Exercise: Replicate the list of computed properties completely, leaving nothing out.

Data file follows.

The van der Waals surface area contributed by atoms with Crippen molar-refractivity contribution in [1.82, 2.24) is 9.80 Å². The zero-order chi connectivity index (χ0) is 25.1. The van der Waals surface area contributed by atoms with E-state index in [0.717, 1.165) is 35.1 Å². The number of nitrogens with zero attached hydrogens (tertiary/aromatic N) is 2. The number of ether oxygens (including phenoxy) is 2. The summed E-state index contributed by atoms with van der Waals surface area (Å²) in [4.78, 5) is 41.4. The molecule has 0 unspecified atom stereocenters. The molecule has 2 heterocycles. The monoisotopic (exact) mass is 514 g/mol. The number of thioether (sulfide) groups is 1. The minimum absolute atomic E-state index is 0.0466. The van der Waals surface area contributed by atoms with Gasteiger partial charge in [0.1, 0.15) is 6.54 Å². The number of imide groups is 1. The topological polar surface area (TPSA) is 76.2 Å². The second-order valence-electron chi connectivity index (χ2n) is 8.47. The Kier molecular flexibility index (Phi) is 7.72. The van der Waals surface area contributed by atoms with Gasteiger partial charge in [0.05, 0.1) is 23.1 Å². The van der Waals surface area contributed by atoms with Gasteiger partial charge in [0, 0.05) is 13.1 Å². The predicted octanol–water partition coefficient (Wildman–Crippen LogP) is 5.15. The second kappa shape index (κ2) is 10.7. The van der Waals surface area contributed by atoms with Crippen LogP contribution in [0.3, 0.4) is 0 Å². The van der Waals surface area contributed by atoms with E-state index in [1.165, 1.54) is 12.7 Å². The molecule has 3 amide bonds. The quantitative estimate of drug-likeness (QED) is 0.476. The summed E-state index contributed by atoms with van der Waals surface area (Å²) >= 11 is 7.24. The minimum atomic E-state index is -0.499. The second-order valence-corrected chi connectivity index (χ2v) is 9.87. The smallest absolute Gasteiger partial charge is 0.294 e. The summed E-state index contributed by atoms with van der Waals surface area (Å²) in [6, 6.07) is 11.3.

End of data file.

The van der Waals surface area contributed by atoms with Crippen molar-refractivity contribution in [1.82, 2.24) is 9.80 Å². The zero-order chi connectivity index (χ0) is 25.1. The van der Waals surface area contributed by atoms with E-state index in [0.717, 1.165) is 35.1 Å². The number of nitrogens with zero attached hydrogens (tertiary/aromatic N) is 2. The number of ether oxygens (including phenoxy) is 2. The summed E-state index contributed by atoms with van der Waals surface area (Å²) in [4.78, 5) is 41.4. The molecule has 0 unspecified atom stereocenters. The molecule has 2 heterocycles. The monoisotopic (exact) mass is 514 g/mol. The number of thioether (sulfide) groups is 1. The minimum absolute atomic E-state index is 0.0466. The van der Waals surface area contributed by atoms with Gasteiger partial charge in [0.1, 0.15) is 6.54 Å². The number of imide groups is 1. The topological polar surface area (TPSA) is 76.2 Å². The second-order valence-electron chi connectivity index (χ2n) is 8.47. The Kier molecular flexibility index (Phi) is 7.72. The van der Waals surface area contributed by atoms with Gasteiger partial charge in [0.05, 0.1) is 23.1 Å². The van der Waals surface area contributed by atoms with Gasteiger partial charge in [0, 0.05) is 13.1 Å². The predicted octanol–water partition coefficient (Wildman–Crippen LogP) is 5.15. The second kappa shape index (κ2) is 10.7. The van der Waals surface area contributed by atoms with Crippen LogP contribution in [0.3, 0.4) is 0 Å². The van der Waals surface area contributed by atoms with E-state index in [1.165, 1.54) is 12.7 Å². The molecule has 3 amide bonds. The quantitative estimate of drug-likeness (QED) is 0.476. The summed E-state index contributed by atoms with van der Waals surface area (Å²) >= 11 is 7.24. The minimum atomic E-state index is -0.499. The second-order valence-corrected chi connectivity index (χ2v) is 9.87. The smallest absolute Gasteiger partial charge is 0.294 e. The summed E-state index contributed by atoms with van der Waals surface area (Å²) in [6, 6.07) is 11.3.